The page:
MC431      Half Unit
Critical Approaches to Strategic Communications

This information is for the 2020/21 session.

Teacher responsible

Dr Lee Edwards


This course is compulsory on the MSc in Strategic Communications. This course is not available as an outside option.

Course content

This course provides an advanced understanding of theoretical knowledge in the field of media and communication as it relates to strategic communications and the key promotional industries of advertising, branding and public relations. The focus is on the role, scope and activities of strategic communications in contemporary societies and in the context of globalisation and the digital age. Topics cover the context, practices and challenges of strategic communications, and are likely to include: the advance of promotional culture in and across public, political, non-profit and corporate institutions; professional structures and identities of the strategic communications industries; discourses of strategic communications, including reputation and relationship management; technologies of strategic communications; globalisation and strategic communications; strategic communications and inequalities (gender, 'race', class); and the ethics of strategic communications.


This course is delivered through a combination of lectures and seminars totalling a minimum of 20 hours across Michaelmas Term. This year, some or all of this teaching will be delivered through a combination of virtual classes and flipped-lectures delivered as online videos. This course includes a reading week in Week 6 of term.

Formative coursework

Students will be expected to produce one 1,500 word essay in the MT.

Indicative reading

  • Aronczyk, M. and Powers, D. (eds) 2012. Blowing up the brand. New York: Peter Lang.
  • Banet-Weiser, S. 2012.  Authentic TM: The politics of ambivalence in a brand culture.  NYU Press.
  • Davis, A. 2013. Promotional cultures: the rise and spread of advertising, public relations, marketing and branding.  Cambridge: Polity Press.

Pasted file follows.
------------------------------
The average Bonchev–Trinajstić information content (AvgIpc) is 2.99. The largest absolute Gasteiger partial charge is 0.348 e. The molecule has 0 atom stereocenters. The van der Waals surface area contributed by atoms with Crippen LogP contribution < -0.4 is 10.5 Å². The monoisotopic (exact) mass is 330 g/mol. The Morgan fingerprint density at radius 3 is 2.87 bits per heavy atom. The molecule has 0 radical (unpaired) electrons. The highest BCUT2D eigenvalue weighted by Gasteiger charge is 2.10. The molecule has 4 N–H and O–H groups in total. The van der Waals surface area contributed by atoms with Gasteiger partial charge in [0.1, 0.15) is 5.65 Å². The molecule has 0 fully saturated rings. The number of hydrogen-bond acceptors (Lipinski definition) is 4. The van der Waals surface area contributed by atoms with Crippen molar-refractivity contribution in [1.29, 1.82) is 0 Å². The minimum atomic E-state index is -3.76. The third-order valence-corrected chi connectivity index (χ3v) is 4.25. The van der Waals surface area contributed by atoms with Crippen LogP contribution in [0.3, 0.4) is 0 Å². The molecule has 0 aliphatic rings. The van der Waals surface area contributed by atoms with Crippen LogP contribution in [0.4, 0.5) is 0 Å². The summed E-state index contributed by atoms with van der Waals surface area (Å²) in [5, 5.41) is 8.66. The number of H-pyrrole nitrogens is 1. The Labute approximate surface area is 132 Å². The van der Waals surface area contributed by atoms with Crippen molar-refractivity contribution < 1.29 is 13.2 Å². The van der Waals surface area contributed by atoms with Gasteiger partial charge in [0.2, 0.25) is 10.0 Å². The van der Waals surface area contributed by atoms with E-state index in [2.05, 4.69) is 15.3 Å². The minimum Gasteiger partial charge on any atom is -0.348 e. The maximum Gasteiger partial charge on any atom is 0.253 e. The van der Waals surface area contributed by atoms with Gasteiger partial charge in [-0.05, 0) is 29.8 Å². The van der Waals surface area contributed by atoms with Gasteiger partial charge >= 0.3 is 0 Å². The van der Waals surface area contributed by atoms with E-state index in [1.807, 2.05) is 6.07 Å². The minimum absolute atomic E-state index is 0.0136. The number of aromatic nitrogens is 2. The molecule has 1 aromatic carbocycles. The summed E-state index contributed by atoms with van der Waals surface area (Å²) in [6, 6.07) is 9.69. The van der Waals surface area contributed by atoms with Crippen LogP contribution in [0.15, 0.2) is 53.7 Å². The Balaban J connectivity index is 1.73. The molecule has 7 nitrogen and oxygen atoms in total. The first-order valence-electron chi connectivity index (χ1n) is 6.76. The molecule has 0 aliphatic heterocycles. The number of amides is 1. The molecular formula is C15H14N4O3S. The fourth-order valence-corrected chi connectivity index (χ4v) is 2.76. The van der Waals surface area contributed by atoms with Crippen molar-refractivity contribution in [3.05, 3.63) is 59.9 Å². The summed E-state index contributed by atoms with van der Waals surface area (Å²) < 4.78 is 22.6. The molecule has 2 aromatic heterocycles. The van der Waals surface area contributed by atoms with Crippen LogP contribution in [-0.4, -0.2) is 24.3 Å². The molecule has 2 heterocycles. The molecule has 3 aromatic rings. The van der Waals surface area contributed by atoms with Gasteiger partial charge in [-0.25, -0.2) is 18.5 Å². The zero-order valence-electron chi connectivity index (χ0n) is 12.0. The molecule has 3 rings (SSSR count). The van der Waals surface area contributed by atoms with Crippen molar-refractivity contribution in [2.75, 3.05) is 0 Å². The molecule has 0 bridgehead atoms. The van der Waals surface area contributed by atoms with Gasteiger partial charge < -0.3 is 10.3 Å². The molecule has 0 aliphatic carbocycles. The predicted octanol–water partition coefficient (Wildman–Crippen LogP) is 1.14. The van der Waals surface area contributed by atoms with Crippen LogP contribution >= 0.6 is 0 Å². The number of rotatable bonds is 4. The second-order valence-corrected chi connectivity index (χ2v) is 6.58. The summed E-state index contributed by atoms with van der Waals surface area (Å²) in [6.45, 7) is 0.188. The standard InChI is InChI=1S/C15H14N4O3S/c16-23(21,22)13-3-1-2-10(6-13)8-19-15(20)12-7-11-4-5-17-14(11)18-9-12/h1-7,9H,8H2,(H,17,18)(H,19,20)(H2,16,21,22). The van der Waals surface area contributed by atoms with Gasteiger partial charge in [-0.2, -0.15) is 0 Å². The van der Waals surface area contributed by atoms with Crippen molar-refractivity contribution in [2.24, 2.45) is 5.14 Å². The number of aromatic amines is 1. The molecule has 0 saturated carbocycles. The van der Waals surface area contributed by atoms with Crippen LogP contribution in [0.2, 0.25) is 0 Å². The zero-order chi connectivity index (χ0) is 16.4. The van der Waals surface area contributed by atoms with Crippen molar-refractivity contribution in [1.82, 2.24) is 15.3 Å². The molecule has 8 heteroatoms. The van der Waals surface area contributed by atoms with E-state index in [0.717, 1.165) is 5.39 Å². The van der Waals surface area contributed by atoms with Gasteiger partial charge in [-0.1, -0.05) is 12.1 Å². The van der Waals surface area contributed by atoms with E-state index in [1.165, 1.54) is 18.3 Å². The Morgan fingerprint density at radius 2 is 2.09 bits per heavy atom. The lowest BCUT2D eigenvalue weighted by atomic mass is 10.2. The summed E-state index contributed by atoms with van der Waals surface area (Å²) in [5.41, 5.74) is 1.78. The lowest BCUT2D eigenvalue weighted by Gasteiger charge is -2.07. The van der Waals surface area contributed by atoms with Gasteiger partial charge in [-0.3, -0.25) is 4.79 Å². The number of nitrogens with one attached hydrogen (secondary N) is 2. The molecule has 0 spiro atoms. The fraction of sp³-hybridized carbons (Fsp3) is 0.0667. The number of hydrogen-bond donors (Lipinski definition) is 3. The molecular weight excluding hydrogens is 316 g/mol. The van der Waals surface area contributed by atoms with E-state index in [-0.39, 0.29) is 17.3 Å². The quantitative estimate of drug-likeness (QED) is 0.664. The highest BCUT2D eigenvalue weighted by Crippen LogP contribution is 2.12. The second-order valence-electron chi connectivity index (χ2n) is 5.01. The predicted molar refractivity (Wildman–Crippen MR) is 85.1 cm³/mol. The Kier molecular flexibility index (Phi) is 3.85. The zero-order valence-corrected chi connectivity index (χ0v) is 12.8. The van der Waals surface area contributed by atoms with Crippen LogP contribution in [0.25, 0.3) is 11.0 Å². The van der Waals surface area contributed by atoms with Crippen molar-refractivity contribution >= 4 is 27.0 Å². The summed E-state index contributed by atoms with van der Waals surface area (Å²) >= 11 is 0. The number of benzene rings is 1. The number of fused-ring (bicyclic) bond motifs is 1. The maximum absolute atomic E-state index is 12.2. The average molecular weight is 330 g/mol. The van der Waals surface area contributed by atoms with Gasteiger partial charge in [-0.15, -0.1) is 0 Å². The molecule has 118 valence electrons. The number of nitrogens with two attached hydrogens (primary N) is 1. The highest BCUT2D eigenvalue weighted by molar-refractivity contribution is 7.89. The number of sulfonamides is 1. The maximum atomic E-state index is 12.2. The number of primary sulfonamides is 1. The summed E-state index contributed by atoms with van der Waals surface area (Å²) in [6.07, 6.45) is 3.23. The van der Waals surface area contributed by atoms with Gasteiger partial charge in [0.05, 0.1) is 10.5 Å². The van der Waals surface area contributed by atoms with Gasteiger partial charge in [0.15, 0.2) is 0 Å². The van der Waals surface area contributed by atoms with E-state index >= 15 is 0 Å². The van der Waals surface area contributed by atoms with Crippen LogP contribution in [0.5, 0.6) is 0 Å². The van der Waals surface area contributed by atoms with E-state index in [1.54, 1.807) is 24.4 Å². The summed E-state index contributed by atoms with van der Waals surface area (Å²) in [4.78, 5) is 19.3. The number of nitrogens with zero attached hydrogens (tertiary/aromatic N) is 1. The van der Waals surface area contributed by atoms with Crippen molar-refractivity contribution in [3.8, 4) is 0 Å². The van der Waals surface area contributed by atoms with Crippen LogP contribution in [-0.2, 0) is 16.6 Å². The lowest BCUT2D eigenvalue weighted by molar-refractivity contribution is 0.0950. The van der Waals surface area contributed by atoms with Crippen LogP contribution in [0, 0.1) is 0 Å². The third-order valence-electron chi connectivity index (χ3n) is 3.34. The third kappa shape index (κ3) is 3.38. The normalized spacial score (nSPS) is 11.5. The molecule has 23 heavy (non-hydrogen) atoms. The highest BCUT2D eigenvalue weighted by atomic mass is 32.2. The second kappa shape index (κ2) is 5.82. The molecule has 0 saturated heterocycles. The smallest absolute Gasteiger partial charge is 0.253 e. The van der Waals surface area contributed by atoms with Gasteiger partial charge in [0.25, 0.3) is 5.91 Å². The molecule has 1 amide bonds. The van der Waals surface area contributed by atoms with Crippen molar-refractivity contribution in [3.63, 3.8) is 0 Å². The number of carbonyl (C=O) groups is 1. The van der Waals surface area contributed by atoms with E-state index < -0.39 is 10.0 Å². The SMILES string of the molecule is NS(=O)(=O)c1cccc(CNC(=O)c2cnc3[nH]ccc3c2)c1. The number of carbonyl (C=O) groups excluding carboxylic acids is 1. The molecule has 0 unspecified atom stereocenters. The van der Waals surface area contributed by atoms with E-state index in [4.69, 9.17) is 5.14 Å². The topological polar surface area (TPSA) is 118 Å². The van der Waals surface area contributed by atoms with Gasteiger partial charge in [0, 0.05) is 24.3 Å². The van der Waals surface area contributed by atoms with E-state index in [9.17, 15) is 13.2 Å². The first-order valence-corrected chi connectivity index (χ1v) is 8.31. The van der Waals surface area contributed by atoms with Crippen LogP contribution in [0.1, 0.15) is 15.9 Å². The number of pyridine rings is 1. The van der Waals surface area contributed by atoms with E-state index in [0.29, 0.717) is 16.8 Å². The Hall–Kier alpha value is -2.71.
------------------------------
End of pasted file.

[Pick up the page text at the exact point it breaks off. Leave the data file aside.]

• Edwards, L. 2018. Understanding public relations: Theory, culture and society. London: Sage.
  • Ihlen, O and Fredriksson, M. (eds) 2018. Public relations and social theory: Key figures, concepts and developments (second edition). New York/London: Routledge.
  • L'Etang, J. and Pieczka, M. 2006. Public relations: Critical debates and contemporary practice. Mahwah, NJ: Lawrence Erlbaum.
  • Leiss, W. et al. 2005. Social communication in advertising: Consumption in the mediated marketplace. London: Routledge.
  • Macnamara, J. 2015. Organizational listening: the missing essential in public communication. New York: Peter Lang.
  • Miller, D. 2008.  A century of spin: how public relations became the cutting edge of corporate power. New York: Ann Arbor.
  • Schudson, M. 1993. Advertising, the uneasy persuasion: its dubious impact on American society. New York: Routledge.
  • Turow, J. 2011. The Daily You: How the new advertising industry is defining your identity and your worth. New Haven, CT: Yale University Press.


Essay (100%, 3000 words) in the LT.

Teachers' comment

This course offers students an advanced theoretical engagement with the different ways in which strategic communications industries affect society and culture. A wide range of perspectives is adopted in the course and the focus is on exploration and enquiry. My aim is to help students develop their own journey of intellectual engagement and understanding, through a critical analyses of the most influential contemporary communication industries, whose work often goes unseen or unnoticed. You should expect to be challenged by core and extended readings, be ready to participate in seminar activities, to engage with your classmates in robust discussions, and to use your critical capacities in new and creative ways. 


Important information in response to COVID-19

Please note that during 2020/21 academic year some variation to teaching and learning activities may be required to respond to changes in public health advice and/or to account for the situation of students in attendance on campus and those studying online during the early part of the academic year. For assessment, this may involve changes to mode of delivery and/or the format or weighting of assessments. Changes will only be made if required and students will be notified about any changes to teaching or assessment plans at the earliest opportunity.

Key facts

Department: Media & Communications

Total students 2019/20: 27

Average class size 2019/20: 13

Controlled access 2019/20: Yes

Value: Half Unit

Guidelines for interpreting course guide information

Personal development skills

  • Leadership
  • Self-management
  • Team working
  • Problem solving
  • Application of information skills
  • Communication
  • Commercial awareness
  • Specialist skills